19/05/2014 Members of the YCLSA and SACP picket at the Nigerian High Commission in Pretoria over the kidnapping of over 200 girls in Nigeria. Picture: Phill Magakoe

Pretoria - Nigerian national Kingsley Egwim believes it is time religious leaders in his country stopped being silent about terror attacks carried out by the militant Islamist group Boko Haram.

The group, led by Abubakar Shekau, has claimed responsibility for the kidnapping of more than 200 schoolgirls at a boarding school at Chibok in the Borno State on April 14.

Carrying a poster bearing the slogan “Islam by choice”, Egwim joined the Young Communist League (YCLSA) members and other organisations outside the Nigerian High Commission in Hatfield to protest against the kidnapping.

“Nigeria is one of the most religious countries in Africa. There are a lot of Christian and Muslim leaders, but they are silent over this.

“We cannot keep on asking what the government is doing, we need to know what the religious leaders are doing,” he said.

“What is going to happen to those girls? They are either going to be killed or raped.

“Religious leaders need to come out and say this cannot happen in the name of religion.”

Egwim said more organised protests should happen in Nigeria to put pressure on the government to rescue the girls.

Last week, Boko Haram released a video claiming the kidnapped girls had not been harmed and had converted to Islam.

The Young Communist League secretary Buti Manamela said: “This is the time for African leaders and the AU to take action. It is an act of cowardice to abduct young girls to use as slaves or for political deals. Boko Haram should leave young girls alone and engage with people their age.

“We want to say to the AU that we, as the children of Africa, have realised that they seem to be procrastinating in dealing with this situation. We appreciate the role of France and the US, but we also want our leadership to take action. We note the length of time taken to (initiate the) rescue (of) the schoolgirls. If they were daughters of chief executives of multinationals or heads of the UN, Boko Haram would have been burnt to ashes.”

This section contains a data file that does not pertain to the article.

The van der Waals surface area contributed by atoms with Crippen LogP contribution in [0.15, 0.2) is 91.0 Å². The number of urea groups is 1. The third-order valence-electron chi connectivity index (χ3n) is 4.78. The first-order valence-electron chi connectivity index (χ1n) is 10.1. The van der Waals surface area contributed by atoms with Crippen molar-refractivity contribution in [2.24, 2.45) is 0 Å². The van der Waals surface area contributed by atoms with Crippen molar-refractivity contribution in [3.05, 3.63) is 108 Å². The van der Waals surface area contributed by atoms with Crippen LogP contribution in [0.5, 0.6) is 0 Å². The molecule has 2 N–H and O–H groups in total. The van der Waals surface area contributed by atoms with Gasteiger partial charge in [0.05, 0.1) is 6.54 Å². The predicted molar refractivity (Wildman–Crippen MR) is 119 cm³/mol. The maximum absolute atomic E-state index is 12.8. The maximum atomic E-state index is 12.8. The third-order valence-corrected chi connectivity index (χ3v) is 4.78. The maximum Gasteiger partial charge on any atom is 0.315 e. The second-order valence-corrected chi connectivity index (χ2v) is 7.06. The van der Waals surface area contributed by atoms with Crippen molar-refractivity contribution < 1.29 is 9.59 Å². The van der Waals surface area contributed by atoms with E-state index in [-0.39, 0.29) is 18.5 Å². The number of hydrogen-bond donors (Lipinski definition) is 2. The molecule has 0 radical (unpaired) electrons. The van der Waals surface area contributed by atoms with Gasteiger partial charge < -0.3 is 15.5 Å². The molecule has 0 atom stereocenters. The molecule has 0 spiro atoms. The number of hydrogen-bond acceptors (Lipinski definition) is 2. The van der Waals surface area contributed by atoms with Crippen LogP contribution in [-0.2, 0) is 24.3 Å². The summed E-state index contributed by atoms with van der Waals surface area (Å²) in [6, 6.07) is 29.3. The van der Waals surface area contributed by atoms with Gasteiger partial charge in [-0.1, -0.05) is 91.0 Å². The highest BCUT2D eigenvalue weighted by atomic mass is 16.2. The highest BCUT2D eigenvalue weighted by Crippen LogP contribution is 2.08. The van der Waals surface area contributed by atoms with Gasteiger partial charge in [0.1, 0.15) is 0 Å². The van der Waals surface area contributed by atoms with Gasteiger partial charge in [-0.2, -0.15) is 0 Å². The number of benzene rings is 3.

The Young Communist League is not the only organisation interested in the plight of the schoolgirls. The ANC Women’s League yesterday announced that in addition to the petition they want the public to sign for the release of the girls, a moment of silence is also going to be observed at midday on Wednesday.

The petition is available on their website and will be delivered to Nigeria later this month by a delegation from the Women’s League and government.

From yesterday afternoon, the league also started a campaign to light 230 candles outside the Nigerian High Commission every day until the girls have been released.

League spokeswoman Edna Molewa said: “The abuse of women and children anywhere in the world must be confronted with every might at our disposal. The 230 flames of hope represent the number of missing children and will burn until the safe return of our girls.”

Molewa said the league’s actions were inspired by its firm conviction that injustice anywhere in the world should not be tolerated.

“As the women’s league, we are determined never to sit back or turn a blind eye while our girls’ human rights are so blatantly and tragically violated,” Molewa said.

“We urge all women of South Africa who gather every Thursday for their regular women’s prayer services to observe a special prayer service for the Nigerian girls,” she said.

Picketing has been planned from Wednesday, Thursday and Friday at public buildings.

Student movements would also picket and march at various institutions of higher education, she said.

“In addition, there will be candle-lighting at selected places that will serve as shrines.

“This programme will be led by the Umkhamba Project,” Molewa said.

She urged women to use Africa Day to highlight the plight of the Nigerian girls.

The Department of Women, Children and People with Disabilities is also expected to highlight the schoolgirls’ plight as part of the Children’s Day celebrations on June 1.

In a statement condemning the kidnapping, President Jacob Zuma said: “The government and the people of South Africa condemn in the strongest terms the abduction of schoolchildren in the Federal Republic of Nigeria by the armed group, Boko Haram, and calls on the kidnappers to release the children without further delay.”

Pretoria News